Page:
Colon cancer screenings — important but often ignored

On I-95 at mile marker 158 in the County of Prince William, motorists can expect potential delays due to a vehicle accident. The north right shoulder is closed.

Trying to get Americans to take their medicine isn’t always easy. Getting them to have a colonoscopy to detect colon cancer is ever harder. But researchers say they have recently discovered that money can be an effective incentive.

In fact, offering a financial incentive to eligible patients more than doubled the rate of preventive colonoscopy screenings compared to an emailed request. This information is especially important because although screening colonoscopies increase the likelihood of earlier detecting and preventing colon cancer, tens of millions of Americans don’t receive them when they should.

The study, which was conducted by the Perelman School of Medicine at the University of Pennsylvania, included 2,245 adults aged 50 to 64 years old. The patients were split into three different groups, and the group that received the financial incentive had the highest percentage of patients who got screening colonoscopies.

Typically, a colonoscopy can be “challenging for patients, requiring a day off from work, a bowel cleansing preparation, and transportation, in addition to non-financial costs of anxiety and discomfort,” according to lead author Shivan J. Mehta, MD. But because the increase in rate of screening colonoscopies was statistically significant, he believes that the financial incentive could contribute to improving that rate.

Colon cancer second-leading cause of cancer death

Why is a screening colonoscopy so important? The U.S. Preventive Services Task Force recommends screening for colorectal cancer beginning at age 50 and continuing until 75 years old because it is the second-leading cause of cancer death in the United States. Among other screening strategies, the Task Force recommends screening every 10 years with a colonoscopy.

What is colorectal cancer, though? It is a cancer that begins in either the colon or the rectum, but they’re often grouped together because they have similar features. Most colorectal cancers start as a polyp, or a growth on the mucosal lining of the colon or rectum. There are two major types of polyps:

  • Adenomatous (adenomas): they may become cancerous (i.e. pre-cancerous); and
  • Hyperplastic and inflammatory: more common, but generally not pre-cancerous.

The polyp forms on the innermost layer of your colon or rectum, but it can spread to other layers and even to other parts of your body if it reaches your lymphatic system.

There is no specific cause of colorectal cancer, but there are some risk factors that can make you more prone to develop it. Some factors are modifiable, which means you can change them:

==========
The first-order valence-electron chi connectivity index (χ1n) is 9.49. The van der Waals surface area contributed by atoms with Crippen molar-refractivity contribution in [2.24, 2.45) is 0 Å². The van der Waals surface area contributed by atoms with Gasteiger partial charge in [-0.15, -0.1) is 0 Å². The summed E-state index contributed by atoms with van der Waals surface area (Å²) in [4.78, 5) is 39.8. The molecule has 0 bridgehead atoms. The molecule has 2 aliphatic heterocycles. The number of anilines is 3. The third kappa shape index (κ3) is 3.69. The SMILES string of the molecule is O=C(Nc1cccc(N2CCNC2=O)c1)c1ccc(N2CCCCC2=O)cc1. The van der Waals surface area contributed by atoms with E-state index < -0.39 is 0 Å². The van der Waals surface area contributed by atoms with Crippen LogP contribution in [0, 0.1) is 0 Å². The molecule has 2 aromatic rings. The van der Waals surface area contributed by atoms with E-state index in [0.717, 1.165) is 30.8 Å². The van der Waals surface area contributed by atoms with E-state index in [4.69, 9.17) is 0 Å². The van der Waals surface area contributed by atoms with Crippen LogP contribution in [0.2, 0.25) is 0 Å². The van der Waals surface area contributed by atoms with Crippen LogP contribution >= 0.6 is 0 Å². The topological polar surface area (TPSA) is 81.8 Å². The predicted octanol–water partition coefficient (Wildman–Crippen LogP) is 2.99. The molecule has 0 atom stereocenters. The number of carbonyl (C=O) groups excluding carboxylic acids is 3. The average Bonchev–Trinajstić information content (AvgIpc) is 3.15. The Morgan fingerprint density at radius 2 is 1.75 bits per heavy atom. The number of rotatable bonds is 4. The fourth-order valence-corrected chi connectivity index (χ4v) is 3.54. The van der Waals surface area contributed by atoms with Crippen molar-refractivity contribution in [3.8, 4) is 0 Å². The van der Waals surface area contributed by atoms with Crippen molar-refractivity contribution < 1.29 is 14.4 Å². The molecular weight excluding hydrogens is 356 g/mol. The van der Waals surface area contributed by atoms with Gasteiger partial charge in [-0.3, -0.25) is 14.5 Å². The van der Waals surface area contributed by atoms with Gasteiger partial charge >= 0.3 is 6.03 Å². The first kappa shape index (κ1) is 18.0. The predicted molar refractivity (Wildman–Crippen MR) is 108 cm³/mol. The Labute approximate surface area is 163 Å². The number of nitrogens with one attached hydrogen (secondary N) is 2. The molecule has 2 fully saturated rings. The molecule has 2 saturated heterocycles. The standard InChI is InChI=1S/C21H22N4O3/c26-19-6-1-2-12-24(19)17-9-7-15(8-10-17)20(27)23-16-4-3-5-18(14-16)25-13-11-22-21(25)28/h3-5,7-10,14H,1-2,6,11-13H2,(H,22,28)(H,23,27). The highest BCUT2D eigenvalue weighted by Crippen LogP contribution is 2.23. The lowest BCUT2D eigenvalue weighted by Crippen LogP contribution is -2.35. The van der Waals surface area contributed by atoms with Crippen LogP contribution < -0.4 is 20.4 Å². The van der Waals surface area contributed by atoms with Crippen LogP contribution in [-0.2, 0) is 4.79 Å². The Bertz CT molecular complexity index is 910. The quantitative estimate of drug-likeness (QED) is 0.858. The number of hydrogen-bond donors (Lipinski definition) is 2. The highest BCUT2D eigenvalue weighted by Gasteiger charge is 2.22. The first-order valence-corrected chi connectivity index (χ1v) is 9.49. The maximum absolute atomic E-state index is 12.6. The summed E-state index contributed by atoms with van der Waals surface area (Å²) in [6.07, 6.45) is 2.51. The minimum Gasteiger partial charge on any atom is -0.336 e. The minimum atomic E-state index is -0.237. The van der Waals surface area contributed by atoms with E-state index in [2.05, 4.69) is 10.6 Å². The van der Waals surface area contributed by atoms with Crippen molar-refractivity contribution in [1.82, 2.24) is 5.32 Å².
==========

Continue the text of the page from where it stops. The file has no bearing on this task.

• Being overweight or obese;
  • Physical inactivity;
  • Diets high in red meats and processed meats;
  • Smoking; and
  • Heavy alcohol use.

These are risk factors that you can’t change:

  • Being older;
  • Having a personal history of colorectal polyps or cancer;
  • Having a personal history of Inflammatory Bowel Disease (IBD);
  • Having a family history of colorectal cancer or adenomatous polyps;
  • Having an inherited family cancer syndrome (specific gene mutations that increase your chance of getting the disease);
  • Being an African American or of Ashkenazi Jewish descent; and
  • Having Type 2 Diabetes.

It’s unclear what effect these risk factors have:

  • Doing night shift work; and
  • Receiving previous treatment for testicular or prostate cancer.

Common colon cancer symptoms

If you think you might have colorectal cancer, some symptoms are:

  • Diarrhea or constipation;
  • Feeling like your bowel isn’t completely emptying;
  • Bright red or very dark blood in your stool;
  • Narrower stools than usual;
  • Frequent gas pains or cramps;
  • Feeling full or bloated;
  • Unexplained weight loss;
  • Fatigue; and
  • Nausea or vomiting.

There is no way to prevent colorectal cancer, but you can follow the U.S. Preventive Task Force’s guidelines and possibly receive early detection through recommended screening. Based on your family history and your personal medical history, you should work with your healthcare professional to customize your screenings.

If you are diagnosed with colorectal cancer, there are six types of standard treatment:

  • Surgery;
  • Radiofrequency ablation;
  • Cryosurgery;
  • Radiation therapy;
  • Targeted therapy; and
  • Chemotherapy:
    • Colon cancer medications (i.e. Avastin, Camptosar, Lonsurf, Stivarga, Vectibix, Wellcovorin, Xeloda, Zaltrap); and
    • Rectal cancer medications (i.e. Avastin, Camptosar, Cyramza, Eloxatin, Erbitux, Lonsurf, Stivarga, Vectibix, Wellcovorin, Xeloda, Zaltrap).

Patients also have the option of participating in a clinical trial at any point during their treatment.

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